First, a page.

This exercise was to demonstrate the affect increasing and decreasing the power (rpm) has on the aircraft, the secondary effects felt and how we counteract these. Firstly, Tim pushed the throttle in which increased the power delivered to the engine. This caused the nose of the aircraft to pitch up. This is because increasing the power increases the airspeed. Increasing the airspeed increases the flow of air over (and under) the wing. The wings generate more lift with more airspeed. Therefore, the aircraft goes up. Or technically speaking, pitches up. This then has a secondary effect… An increase in RPM creates a stronger slipstream generated by an aircraft with a clockwise propeller motion. This slip stream then hits the left (port) side of the vertical stabiliser (fin), pushing it to the right and therefore ‘YAWING’ the aircraft to the left. Please get in touch if this needs a little more explanation! To counteract this pitch up and left yaw, we push (away from you) on the yoke to bring the nose down and push on the right rudder to counteract the left yaw. Simple, right? Naturally, bringing the aircraft in to level flight with increased power then increases the airspeed.

Next, Tim reduced the power by pulling out the throttle control. This reduces the airflow over the wings and therefore the speed decreases. This then reduces the lift generated by the wings of the aircraft and the nose pitches down. This was counteracted by pulling (towards you) on the yoke to bring the nose up. Bringing the aircraft in to level flight with reduced power then reduces the airspeed further.


Having to constantly counteract the effects of increasing and decreasing the power can be very tiring work. Luckily, the aircraft has a system in place to reduce this workload, but it’s [apparently] a serious sticking point for many aspiring pilots. This is called the ‘TRIM’. The trim is a small tab found on the elevator of your fins. There are a couple different designs depending on the aircraft, but they essentially accomplish the same thing. When you push on the yoke (away from you) what this actually does is moves the tail-end of the elevator downwards. The downward pointing elevator then generates more lift at the rear of the plane and the tail moves up in relation to the body of the aircraft. This therefore pitches the nose down! Make sense?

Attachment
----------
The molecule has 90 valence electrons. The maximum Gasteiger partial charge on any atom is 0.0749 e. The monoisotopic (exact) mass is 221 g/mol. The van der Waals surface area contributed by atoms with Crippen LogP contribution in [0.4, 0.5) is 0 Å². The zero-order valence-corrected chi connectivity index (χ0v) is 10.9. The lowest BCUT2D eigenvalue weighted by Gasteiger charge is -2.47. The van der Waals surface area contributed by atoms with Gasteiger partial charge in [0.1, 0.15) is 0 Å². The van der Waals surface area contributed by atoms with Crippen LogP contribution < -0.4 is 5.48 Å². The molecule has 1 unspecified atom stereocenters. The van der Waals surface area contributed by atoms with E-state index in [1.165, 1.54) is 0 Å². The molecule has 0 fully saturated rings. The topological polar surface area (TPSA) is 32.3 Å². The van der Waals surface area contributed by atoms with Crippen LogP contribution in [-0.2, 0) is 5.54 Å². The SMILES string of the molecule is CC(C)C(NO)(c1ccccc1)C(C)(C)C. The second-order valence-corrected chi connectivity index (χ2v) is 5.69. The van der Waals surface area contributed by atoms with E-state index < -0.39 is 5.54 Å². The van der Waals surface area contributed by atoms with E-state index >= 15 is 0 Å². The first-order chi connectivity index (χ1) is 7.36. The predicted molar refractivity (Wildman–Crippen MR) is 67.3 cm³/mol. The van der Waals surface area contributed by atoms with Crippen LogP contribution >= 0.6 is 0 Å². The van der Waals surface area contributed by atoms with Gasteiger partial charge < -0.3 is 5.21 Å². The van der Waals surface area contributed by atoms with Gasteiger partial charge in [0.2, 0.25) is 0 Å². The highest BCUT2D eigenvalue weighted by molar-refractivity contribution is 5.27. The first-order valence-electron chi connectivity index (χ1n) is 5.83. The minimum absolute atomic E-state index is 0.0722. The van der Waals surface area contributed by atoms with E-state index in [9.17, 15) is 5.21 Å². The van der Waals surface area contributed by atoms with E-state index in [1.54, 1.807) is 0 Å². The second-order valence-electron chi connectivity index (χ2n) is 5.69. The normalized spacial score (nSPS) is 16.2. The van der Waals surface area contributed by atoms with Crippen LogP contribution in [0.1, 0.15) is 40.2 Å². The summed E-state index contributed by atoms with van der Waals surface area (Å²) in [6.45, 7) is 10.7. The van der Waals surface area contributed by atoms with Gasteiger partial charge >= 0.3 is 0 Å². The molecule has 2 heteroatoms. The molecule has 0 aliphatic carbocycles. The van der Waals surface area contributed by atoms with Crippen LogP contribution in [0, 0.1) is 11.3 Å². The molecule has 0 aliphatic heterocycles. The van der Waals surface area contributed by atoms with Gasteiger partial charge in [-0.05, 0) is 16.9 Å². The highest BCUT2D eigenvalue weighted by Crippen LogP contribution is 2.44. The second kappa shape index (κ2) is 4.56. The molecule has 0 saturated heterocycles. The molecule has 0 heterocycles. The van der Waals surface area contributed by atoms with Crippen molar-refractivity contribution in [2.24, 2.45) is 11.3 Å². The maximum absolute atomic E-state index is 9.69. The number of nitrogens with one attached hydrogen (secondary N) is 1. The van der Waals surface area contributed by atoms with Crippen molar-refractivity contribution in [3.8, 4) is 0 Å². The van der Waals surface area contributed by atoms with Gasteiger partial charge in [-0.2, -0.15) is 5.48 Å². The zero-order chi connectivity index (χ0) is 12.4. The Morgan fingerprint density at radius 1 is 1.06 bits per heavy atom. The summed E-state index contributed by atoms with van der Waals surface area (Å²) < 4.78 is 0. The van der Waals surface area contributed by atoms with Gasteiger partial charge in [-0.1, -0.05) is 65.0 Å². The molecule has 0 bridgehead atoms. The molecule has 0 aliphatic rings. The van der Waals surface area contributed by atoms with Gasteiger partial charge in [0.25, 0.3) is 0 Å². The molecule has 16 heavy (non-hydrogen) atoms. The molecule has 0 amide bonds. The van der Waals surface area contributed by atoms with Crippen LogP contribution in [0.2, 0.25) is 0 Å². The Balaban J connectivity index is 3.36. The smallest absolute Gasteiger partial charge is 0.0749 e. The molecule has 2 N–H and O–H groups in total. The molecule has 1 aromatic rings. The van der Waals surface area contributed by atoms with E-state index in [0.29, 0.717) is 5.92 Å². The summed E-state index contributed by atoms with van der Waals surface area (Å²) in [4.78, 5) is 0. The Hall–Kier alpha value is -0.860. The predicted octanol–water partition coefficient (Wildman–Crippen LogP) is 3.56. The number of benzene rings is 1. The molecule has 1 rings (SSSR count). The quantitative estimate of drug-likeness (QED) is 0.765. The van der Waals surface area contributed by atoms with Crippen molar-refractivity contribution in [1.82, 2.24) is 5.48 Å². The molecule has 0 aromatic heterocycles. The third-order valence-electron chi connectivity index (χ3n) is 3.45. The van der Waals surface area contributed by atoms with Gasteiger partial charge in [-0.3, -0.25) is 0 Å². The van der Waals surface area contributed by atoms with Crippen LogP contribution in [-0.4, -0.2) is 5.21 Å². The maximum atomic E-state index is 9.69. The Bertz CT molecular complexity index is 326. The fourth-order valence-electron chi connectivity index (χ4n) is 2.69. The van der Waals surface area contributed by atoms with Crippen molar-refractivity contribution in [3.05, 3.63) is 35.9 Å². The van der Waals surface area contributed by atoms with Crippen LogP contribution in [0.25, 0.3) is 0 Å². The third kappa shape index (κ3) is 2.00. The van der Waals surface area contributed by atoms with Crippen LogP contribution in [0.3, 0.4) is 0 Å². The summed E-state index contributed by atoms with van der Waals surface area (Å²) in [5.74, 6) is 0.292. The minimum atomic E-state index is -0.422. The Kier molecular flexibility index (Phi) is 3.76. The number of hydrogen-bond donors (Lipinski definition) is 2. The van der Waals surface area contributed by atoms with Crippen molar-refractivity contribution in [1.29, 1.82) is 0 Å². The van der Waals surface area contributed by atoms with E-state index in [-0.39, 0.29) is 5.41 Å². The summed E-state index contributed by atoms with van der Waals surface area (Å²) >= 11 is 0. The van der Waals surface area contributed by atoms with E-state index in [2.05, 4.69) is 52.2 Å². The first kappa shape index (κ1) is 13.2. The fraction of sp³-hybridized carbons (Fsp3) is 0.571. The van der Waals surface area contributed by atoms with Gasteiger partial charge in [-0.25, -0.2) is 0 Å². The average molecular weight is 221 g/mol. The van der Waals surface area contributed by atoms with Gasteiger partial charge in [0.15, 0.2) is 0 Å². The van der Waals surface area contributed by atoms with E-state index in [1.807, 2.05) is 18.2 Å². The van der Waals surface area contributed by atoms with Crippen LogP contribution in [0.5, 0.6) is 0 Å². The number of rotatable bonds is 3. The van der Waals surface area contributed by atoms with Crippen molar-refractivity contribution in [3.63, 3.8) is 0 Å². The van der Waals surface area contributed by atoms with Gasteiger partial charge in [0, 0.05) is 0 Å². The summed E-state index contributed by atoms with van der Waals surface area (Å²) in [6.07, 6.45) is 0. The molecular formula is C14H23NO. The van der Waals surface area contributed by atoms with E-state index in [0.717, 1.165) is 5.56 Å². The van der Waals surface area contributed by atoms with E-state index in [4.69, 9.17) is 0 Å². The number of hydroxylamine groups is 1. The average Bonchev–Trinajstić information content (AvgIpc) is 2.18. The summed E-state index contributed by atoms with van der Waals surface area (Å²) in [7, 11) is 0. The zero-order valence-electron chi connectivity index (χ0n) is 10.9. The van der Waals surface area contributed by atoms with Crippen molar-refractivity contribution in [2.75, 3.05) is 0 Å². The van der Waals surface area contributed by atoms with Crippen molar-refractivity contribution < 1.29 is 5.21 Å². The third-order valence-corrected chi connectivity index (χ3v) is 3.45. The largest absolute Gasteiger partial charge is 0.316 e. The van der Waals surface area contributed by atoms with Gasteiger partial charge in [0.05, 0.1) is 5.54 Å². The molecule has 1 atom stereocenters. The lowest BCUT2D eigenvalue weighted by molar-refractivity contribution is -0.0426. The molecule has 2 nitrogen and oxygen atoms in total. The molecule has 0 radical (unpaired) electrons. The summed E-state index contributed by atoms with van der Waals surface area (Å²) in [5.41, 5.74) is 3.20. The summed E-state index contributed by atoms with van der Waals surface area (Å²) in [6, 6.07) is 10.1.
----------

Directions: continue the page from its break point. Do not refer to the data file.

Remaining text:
So, how does the trim help us? Well, if you increase the power and your nose pitches up, you have to push on the yoke to counteract this. By rolling the trim wheel forwards this actually brings the trim tab downwards and does the job you are currently doing manually with the yoke. Once you can feel that you are no longer having to push on the yoke to counteract your increased power, and the aircraft is remaining in level flight, you have successfully trimmed the aircraft!

Similarly, if you decrease the power and the nose pitches down, you need to pull on the yoke to bring the nose back up in to level flight. By rolling the trim wheel backwards, this points the trim tab on your elevator upwards, reducing the lift generated by the tail of your aircraft. Once you are no longer having to pull on the yoke in order to remain in level flight, your aircraft is once again trimmed!

This one needs practice. Luckily, I got the hang of it pretty quickly but it will be something I need to practice in almost every lesson. I’ve been told by a couple instructors that this can be many aspiring pilot’s achilles heel!